What is the Shanghai Cooperation Organization?

  • About:
    • SCO was created in 2001.
    • The Shanghai Cooperation Organization (SCO) was established as a multilateral association to ensure security and maintain stability across the vast Eurasian region.
    • It envisages joining forces to counteract emerging challenges and threats, and enhance trade, as well as cultural and humanitarian cooperation.
    • Prior to the creation of SCO in 2001, Kazakhstan, China, Kyrgyzstan, Russia and Tajikistan were members of the Shanghai Five.
      • Shanghai Five (1996) emerged from a series of border demarcation and demilitarization talks which the four former Soviet republics held with China to ensure stability along the borders.
    • Following the accession of Uzbekistan to the organization in 2001, the Shanghai Five was renamed the SCO.
    • The SCO Charter was signed in 2002 and entered into force in 2003. The SCO's official languages are Russian and Chinese.
    • SCO has two Permanent Bodies:
      • SCO Secretariat in Beijing,
      • Executive Committee of the Regional Anti-Terrorist Structure (RATS) in Tashkent.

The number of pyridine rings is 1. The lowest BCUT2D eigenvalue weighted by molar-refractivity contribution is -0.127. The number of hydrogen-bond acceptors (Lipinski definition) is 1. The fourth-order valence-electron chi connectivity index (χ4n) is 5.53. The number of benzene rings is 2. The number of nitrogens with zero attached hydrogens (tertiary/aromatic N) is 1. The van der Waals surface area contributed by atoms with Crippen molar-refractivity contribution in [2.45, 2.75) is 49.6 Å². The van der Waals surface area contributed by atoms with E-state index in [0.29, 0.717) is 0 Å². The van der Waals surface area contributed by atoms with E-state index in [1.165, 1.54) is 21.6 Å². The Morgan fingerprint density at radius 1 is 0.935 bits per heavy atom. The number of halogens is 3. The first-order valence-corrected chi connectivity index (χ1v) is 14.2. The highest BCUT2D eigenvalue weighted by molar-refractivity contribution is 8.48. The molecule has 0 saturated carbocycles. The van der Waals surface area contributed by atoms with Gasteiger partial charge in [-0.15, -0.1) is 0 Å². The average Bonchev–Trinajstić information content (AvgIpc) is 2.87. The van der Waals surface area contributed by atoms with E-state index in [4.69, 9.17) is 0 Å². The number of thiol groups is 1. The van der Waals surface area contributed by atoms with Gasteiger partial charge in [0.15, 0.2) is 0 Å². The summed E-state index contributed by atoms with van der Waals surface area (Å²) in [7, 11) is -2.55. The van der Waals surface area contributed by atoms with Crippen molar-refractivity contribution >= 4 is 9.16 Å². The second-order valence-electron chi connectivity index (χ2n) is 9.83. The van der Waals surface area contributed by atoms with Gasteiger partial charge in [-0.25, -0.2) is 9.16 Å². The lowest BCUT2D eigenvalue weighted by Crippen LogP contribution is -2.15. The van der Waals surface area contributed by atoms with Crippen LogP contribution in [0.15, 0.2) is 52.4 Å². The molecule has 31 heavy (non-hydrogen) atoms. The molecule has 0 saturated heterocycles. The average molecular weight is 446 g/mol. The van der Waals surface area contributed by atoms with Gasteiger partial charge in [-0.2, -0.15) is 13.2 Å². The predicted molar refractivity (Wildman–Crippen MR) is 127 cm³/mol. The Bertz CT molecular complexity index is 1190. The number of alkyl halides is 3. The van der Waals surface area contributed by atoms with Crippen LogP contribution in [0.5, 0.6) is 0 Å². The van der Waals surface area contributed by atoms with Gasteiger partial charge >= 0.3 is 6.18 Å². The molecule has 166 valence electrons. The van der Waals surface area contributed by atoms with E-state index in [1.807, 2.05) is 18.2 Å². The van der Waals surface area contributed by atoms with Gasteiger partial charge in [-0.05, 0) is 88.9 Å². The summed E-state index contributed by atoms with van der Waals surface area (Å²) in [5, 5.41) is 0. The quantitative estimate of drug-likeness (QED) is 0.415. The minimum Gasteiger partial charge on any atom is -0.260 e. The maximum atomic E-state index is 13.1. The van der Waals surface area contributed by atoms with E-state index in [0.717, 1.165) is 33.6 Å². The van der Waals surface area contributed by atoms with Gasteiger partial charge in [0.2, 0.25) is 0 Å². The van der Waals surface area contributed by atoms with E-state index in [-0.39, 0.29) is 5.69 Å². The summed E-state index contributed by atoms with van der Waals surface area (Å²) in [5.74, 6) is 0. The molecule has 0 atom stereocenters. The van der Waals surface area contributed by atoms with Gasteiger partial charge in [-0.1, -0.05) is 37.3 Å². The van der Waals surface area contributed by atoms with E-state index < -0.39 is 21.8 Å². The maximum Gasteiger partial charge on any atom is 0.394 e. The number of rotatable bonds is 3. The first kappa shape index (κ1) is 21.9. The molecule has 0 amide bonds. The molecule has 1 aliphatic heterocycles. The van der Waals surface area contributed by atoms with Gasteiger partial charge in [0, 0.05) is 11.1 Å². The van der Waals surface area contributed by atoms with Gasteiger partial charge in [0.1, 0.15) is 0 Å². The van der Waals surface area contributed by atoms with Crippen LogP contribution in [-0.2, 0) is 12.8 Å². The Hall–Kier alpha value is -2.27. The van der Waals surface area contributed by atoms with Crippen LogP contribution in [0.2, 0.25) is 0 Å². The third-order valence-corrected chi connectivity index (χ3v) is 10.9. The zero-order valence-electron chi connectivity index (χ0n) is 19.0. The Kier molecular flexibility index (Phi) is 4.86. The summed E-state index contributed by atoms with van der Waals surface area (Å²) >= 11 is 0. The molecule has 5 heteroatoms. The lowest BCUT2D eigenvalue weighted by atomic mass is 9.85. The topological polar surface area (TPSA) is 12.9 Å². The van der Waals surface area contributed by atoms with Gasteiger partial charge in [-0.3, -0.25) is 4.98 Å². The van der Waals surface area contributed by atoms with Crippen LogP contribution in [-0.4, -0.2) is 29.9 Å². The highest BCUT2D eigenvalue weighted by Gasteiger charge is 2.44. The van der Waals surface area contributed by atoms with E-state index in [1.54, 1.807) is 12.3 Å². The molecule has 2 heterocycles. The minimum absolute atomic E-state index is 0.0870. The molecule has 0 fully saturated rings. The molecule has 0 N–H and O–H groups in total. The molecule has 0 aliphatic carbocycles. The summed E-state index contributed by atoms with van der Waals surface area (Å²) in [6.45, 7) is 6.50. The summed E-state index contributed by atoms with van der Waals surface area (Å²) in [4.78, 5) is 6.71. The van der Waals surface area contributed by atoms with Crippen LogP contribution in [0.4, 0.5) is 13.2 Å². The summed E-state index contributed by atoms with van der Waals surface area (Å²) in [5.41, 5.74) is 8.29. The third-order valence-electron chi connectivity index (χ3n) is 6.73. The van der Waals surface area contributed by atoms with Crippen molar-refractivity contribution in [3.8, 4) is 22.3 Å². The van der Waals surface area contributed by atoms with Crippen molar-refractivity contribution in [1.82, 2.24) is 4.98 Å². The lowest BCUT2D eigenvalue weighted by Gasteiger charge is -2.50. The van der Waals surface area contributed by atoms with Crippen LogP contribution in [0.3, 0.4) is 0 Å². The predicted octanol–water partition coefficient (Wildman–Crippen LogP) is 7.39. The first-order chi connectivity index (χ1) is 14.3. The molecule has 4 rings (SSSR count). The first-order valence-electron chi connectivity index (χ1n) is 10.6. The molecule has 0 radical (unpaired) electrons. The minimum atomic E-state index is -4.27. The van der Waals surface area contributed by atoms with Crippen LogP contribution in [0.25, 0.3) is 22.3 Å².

• Member Nations: Kazakhstan, China, Kyrgyzstan, Russia, Tajikistan, Uzbekistan, India, Pakistan.
    • Recently, Iran’s bid to become a full member of the SCO has been approved.

Source: TH

Important Facts For Prelims

Respiratory Syncytial Virus (RSV)

Why in News?

Recently, in a study it was found that the lower respiratory infections caused by the Respiratory Syncytial Virus (RSV) are more frequent in children under the age of five.

  • According to a report published by the Lancet, it is responsible for the death of 1,00,000 children in the world during the year 2019.

What is the Respiratory Syncytial Virus (RSV)?

  • About:
    • Respiratory Syncytial Virus is a common respiratory virus.
    • It is characterized by its highly contagious nature i.e., it has a high potential to infect people.
    • It exacerbated the seasonal lung infection.
    • It commonly infects children especially under 2 to 6 years of age.
    • In most of the cases it has symptoms like the common cold but in advanced stages it converts into phenumonia and bronchiolitis.
  • Key Findings:
    • In the year 2019, over 45000 infant fatalities under the age of six were reported.
    • One child out of every five RSV infected children died in the entire world.
    • Children six months and younger are most vulnerable to this virus.
    • According to the research, the annual incidence rate in India is 53 per 1,000 children (5.3%), with an estimated 61,86,500 cases of RSV associated with acute lower respiratory infection in children under the age of five.
      • RSV killed 97 percent of children under the age of five in low- and middle-income nations.

What is the Cure for Respiratory Syncytial Virus?

  • There is no reliable cure available for RSV infection.
  • Scientists, Government and concerning authority are promoting research and development in this domain to find out appropriate medicine and vaccination to save the life of infants and children.

Source: IE